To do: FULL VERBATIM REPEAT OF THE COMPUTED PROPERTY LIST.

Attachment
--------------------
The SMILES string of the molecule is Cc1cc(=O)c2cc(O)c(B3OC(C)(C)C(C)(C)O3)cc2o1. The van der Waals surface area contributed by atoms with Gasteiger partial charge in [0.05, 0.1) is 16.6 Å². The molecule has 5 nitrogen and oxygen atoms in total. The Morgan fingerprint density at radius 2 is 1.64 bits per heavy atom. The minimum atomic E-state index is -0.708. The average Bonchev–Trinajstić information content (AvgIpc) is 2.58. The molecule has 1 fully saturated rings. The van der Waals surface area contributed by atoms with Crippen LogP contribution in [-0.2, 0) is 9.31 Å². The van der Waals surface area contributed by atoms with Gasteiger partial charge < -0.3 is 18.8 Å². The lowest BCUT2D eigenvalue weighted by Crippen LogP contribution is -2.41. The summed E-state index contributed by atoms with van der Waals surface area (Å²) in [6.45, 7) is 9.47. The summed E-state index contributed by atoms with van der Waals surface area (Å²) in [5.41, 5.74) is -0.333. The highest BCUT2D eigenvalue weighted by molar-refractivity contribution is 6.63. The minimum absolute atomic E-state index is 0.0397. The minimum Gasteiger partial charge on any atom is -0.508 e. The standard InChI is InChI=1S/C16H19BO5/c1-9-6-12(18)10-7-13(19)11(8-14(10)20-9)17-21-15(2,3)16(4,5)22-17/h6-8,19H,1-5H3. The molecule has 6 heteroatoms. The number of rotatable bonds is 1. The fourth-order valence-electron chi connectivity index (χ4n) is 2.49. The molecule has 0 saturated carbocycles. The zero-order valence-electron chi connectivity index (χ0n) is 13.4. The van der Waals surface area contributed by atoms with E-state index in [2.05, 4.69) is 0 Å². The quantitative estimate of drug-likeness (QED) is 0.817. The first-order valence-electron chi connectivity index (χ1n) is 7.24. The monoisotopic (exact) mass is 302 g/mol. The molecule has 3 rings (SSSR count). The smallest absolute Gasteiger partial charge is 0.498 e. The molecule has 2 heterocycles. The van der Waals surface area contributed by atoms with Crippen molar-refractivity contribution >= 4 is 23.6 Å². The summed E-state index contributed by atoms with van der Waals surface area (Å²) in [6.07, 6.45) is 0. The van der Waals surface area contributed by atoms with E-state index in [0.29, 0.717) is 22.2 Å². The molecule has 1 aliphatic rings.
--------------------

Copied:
The SMILES string of the molecule is Cc1cc(=O)c2cc(O)c(B3OC(C)(C)C(C)(C)O3)cc2o1. The van der Waals surface area contributed by atoms with Gasteiger partial charge in [0.05, 0.1) is 16.6 Å². The molecule has 5 nitrogen and oxygen atoms in total. The Morgan fingerprint density at radius 2 is 1.64 bits per heavy atom. The minimum atomic E-state index is -0.708. The average Bonchev–Trinajstić information content (AvgIpc) is 2.58. The molecule has 1 fully saturated rings. The van der Waals surface area contributed by atoms with Crippen LogP contribution in [-0.2, 0) is 9.31 Å². The van der Waals surface area contributed by atoms with Gasteiger partial charge < -0.3 is 18.8 Å². The lowest BCUT2D eigenvalue weighted by Crippen LogP contribution is -2.41. The summed E-state index contributed by atoms with van der Waals surface area (Å²) in [6.45, 7) is 9.47. The summed E-state index contributed by atoms with van der Waals surface area (Å²) in [5.41, 5.74) is -0.333. The highest BCUT2D eigenvalue weighted by molar-refractivity contribution is 6.63. The minimum absolute atomic E-state index is 0.0397. The minimum Gasteiger partial charge on any atom is -0.508 e. The standard InChI is InChI=1S/C16H19BO5/c1-9-6-12(18)10-7-13(19)11(8-14(10)20-9)17-21-15(2,3)16(4,5)22-17/h6-8,19H,1-5H3. The molecule has 6 heteroatoms. The number of rotatable bonds is 1. The fourth-order valence-electron chi connectivity index (χ4n) is 2.49. The molecule has 0 saturated carbocycles. The zero-order valence-electron chi connectivity index (χ0n) is 13.4. The van der Waals surface area contributed by atoms with E-state index in [2.05, 4.69) is 0 Å². The quantitative estimate of drug-likeness (QED) is 0.817. The first-order valence-electron chi connectivity index (χ1n) is 7.24. The monoisotopic (exact) mass is 302 g/mol. The molecule has 3 rings (SSSR count). The smallest absolute Gasteiger partial charge is 0.498 e. The molecule has 2 heterocycles. The van der Waals surface area contributed by atoms with Crippen molar-refractivity contribution >= 4 is 23.6 Å². The summed E-state index contributed by atoms with van der Waals surface area (Å²) in [6.07, 6.45) is 0. The van der Waals surface area contributed by atoms with E-state index in [0.29, 0.717) is 22.2 Å². The molecule has 1 aliphatic rings.